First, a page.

Marlborough and Godolphin were both Tories and supporters of the crown. They allied themselves with other Tories — including Robert Harley, later the first warl of Oxford and the Earl Mortimer — to gain the backing they needed to continue the war against France.
However, as many old Tories left government, Marlborough and Godolphin were forced to turn to the Whigs for support for the war. Sarah Churchill even began to advocate an alliance with the Whigs. However, Anne intensely disliked the leaders of the Whigs, and Sarah’s influence soon declined. To make matters worse, Harley was dismissed from his post as Northern secretary in early 1708 following a political crisis. Marlborough and Godolphin were then virtually dependent on the Whigs for political support.
Anne was increasingly disdainful of both the Marlboroughs and the current government, and she dismissed Godolphin in 1710. Marlborough continued to command the army on the continent but found himself increasingly isolated before himself being dismissed in December 1711 on charges of misuse of public money.
After his dismissal from the army command, Marlborough retired from public life. Queen Anne died in August 1714 and was succeeded by George I. The new king restored Marlborough to favor, but the elderly former general suffered a paralytic stroke in May 1716. He partially recovered and in 1719 finally moved into Blenheim Palace, which had been under construction since 1705. Marlborough died on June 16, 1722, and was buried in Westminster Abbey. Sarah died in 1744, after which Marlborough’s remains were reinterred alongside hers beneath the chapel at Blenheim Palace.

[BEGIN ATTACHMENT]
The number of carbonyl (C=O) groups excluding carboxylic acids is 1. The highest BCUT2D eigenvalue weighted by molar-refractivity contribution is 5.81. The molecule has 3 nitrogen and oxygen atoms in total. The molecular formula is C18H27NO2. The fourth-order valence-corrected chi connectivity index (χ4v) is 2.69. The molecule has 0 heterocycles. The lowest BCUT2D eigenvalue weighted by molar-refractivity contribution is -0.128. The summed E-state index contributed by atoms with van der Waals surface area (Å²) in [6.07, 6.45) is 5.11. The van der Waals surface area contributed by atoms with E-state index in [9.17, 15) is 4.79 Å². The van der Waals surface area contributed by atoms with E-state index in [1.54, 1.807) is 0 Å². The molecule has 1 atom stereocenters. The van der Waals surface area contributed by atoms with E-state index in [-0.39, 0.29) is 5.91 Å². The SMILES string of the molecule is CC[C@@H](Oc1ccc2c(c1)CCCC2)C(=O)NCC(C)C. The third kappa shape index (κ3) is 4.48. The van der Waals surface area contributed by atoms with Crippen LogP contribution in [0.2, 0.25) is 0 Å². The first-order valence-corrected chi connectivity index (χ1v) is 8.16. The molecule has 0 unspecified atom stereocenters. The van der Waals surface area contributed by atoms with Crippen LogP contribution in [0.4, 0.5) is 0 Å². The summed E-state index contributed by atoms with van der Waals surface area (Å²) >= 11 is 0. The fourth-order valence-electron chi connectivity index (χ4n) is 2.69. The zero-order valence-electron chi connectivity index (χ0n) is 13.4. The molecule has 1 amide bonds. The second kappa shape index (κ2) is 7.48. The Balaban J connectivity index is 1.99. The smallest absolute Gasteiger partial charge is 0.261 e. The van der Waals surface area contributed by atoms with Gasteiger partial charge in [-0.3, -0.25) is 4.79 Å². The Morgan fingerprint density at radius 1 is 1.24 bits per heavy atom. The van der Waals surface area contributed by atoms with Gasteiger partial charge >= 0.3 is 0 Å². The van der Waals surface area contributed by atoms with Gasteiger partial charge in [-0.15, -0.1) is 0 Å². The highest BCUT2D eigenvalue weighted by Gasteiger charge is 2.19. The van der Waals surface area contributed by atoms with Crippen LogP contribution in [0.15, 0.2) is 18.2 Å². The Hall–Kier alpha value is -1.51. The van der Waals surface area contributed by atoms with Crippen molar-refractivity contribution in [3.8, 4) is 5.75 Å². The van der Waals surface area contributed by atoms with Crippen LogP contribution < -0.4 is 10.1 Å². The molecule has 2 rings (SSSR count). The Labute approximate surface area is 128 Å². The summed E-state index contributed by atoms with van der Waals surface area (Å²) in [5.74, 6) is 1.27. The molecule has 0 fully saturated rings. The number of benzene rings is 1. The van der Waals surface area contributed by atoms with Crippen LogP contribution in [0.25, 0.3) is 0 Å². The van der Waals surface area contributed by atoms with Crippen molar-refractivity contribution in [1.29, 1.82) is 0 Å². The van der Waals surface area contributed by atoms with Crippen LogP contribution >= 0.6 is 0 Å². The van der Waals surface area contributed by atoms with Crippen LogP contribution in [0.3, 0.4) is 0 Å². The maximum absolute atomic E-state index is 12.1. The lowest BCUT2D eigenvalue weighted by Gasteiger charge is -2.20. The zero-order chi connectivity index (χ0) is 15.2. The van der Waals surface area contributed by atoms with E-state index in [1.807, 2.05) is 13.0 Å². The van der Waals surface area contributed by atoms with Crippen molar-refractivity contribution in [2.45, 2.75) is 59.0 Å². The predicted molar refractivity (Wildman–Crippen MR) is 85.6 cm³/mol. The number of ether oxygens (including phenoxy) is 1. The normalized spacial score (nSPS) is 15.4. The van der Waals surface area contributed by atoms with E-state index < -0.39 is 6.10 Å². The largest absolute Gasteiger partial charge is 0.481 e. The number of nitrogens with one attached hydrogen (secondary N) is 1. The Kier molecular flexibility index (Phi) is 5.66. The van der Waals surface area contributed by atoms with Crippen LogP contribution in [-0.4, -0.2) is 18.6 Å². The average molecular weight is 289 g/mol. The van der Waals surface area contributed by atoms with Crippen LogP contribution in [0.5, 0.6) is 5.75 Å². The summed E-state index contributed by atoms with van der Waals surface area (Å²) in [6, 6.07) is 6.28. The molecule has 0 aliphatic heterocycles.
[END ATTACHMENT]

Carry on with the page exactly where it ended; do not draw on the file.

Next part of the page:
U.K.-based Mark Simner is a frequent contributor to Military History. For further reading he recommends James Falkner’s “Marlborough’s Wars: Eyewitness Accounts, 1702–1713”; “The Marlboroughs: John and Sarah Churchill 1650-1744,” by Christopher Hibbert; and Richard Holmes’s “Marlborough: Britain’s Greatest General.”